'Rach 3' was the first part of the concert, which lasted about 45 minutes, and the second part, a Mahler symphony without the piano this time, lasted less than an hour; a concert totally worth the affordable 70,000 won ticket.

I hope the next concert that comes along would be affordable and worth it...

Friday, 12 November 2010

The G20 Volunteers in Seoul!

As you move around Seoul during the G20 summit this week, you will find these young, university-age volunteers in their white jackets helping tourists, foreigners, and international delegates and journalists who are in Seoul for the G20 Summit.

I was able to talk to three G20 Summit volunteers who were assigned around the Cheonggye Stream. They told me that there are about 5,000 volunteers like them, who are scattered all over Seoul: at subway stations, at around COEX, hotels and places of interest. 

They said that they had to pass a series of interviews (for their English skills) and tests (for their knowledge about G20 and the City).

And so I tried to quiz them!

I asked them where will the next G20 summit be held (France) and what's the name of the French President's wife (Carla Bruni). And they gave me the right answers! 

But before I left them, I congratulated them for their work and wished them luck in the days to come. But of course, they also queried with me  a question I am always asked...

"Where are you from?"

Thursday, 11 November 2010

Peppero Day in Korea!

Who invented the Peppero Day in Korea?

Today, November 11, somebody gave me a box of Peppero, that snack of long, thin ‘pretzel’ sticks dipped in chocolate. On Peppero Day, friends and people in love exchange Peppero treats to signify friendship and love, according to Korean friends.

November 11 looks like four Peppero sticks if written as 11-11.  So, I’m thinking it was the makers of this snack who invented Peppero Day and creatively convinced everyone that if they give Peppero to their friends on November 11, it signifies their love for their friends or something of that sort.

So, if you roam around your neighborhood in Korea and chance upon a grocery or a convenient store, I’m sure you would see their Peppero goodies laid outside with stuff toys and other sweets for friends and lovers to exchange with the people they care about.

And if you received one today, it should remind that you somebody cares for you. Mine reminded me that somebody cared if I went hungry. I had it as morning snack.

Tuesday, 9 November 2010

Welcoming The G20 in Seoul!

Well, well, well...The gang's all here!

It's the week of the G20 in Seoul, where security is tight, police are everywhere, and what you'll hear and see are police sirens and their blinkers.  It's understandable. With the heads of state of the biggest economies in the world gathered in one city block, no one's taking chances.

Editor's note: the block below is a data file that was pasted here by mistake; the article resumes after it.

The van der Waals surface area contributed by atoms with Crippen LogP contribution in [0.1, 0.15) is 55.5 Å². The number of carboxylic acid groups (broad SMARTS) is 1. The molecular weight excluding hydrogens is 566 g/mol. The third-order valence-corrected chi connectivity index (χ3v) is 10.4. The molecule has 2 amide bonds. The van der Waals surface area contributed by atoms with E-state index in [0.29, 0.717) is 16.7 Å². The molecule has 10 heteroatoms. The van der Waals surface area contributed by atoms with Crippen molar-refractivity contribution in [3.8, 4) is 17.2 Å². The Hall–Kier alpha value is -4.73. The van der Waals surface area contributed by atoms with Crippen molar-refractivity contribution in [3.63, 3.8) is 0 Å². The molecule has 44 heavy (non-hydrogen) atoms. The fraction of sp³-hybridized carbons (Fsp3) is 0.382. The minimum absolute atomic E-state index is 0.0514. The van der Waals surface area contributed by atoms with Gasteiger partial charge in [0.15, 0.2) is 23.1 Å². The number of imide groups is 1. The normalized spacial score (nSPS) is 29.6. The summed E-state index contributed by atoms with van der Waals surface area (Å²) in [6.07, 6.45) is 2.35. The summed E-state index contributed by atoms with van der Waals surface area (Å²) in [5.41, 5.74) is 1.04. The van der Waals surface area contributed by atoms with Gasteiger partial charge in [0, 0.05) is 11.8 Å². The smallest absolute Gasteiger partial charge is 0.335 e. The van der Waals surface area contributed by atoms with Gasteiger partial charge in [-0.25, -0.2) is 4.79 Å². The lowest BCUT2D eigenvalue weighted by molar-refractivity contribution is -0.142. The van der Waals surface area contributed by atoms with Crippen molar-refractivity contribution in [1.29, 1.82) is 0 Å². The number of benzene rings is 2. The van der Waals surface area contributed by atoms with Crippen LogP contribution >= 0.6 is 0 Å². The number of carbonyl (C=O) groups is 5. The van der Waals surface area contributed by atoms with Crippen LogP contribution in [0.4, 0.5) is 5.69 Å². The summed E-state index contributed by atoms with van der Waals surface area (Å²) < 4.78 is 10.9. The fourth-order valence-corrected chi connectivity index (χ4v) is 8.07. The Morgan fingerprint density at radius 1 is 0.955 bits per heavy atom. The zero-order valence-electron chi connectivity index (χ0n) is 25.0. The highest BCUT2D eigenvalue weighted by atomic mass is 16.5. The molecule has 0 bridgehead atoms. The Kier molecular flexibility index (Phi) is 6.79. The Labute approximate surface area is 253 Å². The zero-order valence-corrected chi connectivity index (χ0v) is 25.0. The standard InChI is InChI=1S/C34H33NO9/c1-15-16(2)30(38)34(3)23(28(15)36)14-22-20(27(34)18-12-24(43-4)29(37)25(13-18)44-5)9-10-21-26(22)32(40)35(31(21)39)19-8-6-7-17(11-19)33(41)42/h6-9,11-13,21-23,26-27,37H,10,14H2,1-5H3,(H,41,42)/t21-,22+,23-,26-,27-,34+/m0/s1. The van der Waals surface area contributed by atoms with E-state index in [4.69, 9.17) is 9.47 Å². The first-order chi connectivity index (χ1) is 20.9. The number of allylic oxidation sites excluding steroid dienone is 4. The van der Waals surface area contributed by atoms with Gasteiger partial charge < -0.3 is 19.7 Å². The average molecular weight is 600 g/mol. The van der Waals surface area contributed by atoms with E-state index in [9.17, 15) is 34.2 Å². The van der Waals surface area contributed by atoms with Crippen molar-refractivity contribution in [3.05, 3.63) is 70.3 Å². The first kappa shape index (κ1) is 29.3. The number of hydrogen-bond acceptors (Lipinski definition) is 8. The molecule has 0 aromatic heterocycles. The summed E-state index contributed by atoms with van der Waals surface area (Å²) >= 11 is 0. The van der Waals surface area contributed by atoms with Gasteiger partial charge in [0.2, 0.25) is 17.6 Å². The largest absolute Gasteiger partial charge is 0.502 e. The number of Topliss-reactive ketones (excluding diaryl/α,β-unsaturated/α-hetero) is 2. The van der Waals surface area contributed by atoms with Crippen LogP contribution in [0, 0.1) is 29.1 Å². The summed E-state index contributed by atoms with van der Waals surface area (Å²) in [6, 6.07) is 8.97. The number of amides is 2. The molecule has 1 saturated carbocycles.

On Thursday night, the world leaders will be grabbing dinner at the National Museum of Korea, where my Green Bus passes through every day.  I wonder if they would reroute my bus and the traffic? Should I take the subway instead...or perhaps, join them for dinner? Ha-ha-ha! 

And at COEX, where the summit will be held on Friday, the Samseong Subway Station is off limits to everyone as the train won't stop at that station, which means I wouldn't be able to grab my favorite  'dakoyaki' at the Hyundai Department Store's food court on those two days! I'm going to starve! Ha-ha-ha! But it's okay. I can hold my craving for two days.

So, to all the heads of state at the G20, I wish that you are all able to agree on decisions on what to do with the world economy. I wish you success!

And when you're done with your meetings, you are always welcome to visit my neighborhood, where I promise to treat you to some puffy omelette or some pizza as a reward for a job well done! Just let me know a day in advance. The brunch place and the Italian restaurant are always full.


Thursday, 4 November 2010

White Snow and the Seven Snowboarders!

Last weekend, while everyone on the street was all bundled up for the cooler temperatures of autumn, I braved the cool day in shorts!  Why? My body is still in denial. It still thinks it's summer! Ha-ha-ha!
Actually, I think my body has acclimatized to the weather in the Korean peninsula after all these years. So, for me, last weekend's temperatures were not that cold enough.
So I left the house in shorts and sneakers with nary a purpose but to pick up grocery from I-Park Mall.  I took the Green Bus from Hannam-dong which went all the way to Yongsan Station, and when I got off, I was weirdly surprised!
A snowboarding ramp! Right in front of the mall, complete with snow and snow-boarders!
I walked closer and found out that it's a promotion for a snowboard brand, which I guess spent lots of money to buy crushed ice and spread them all over the ramp, slowly melting under the afternoon autumn sun.

And as I stood there, for a moment I thought it was winter if not for the shorts I was wearing! I was dressed for the wrong season! Ha-ha-ha!

As I was momentarily distracted from my primary purpose (grocery!), I walked around the venue taking photos of the snowboarders who must have wished they were in an actual ski slope sliding through real snow. You could tell that their downhill run was not as smooth as compared to riding down through real snow.
Oh well, either white ice, or white 'snow', the marketing of the snowboard brand by bringing it to the mall was one creative idea which I hope would make people buy their snowboard and actually use it on real snow this winter.
Now, where's my grocery list?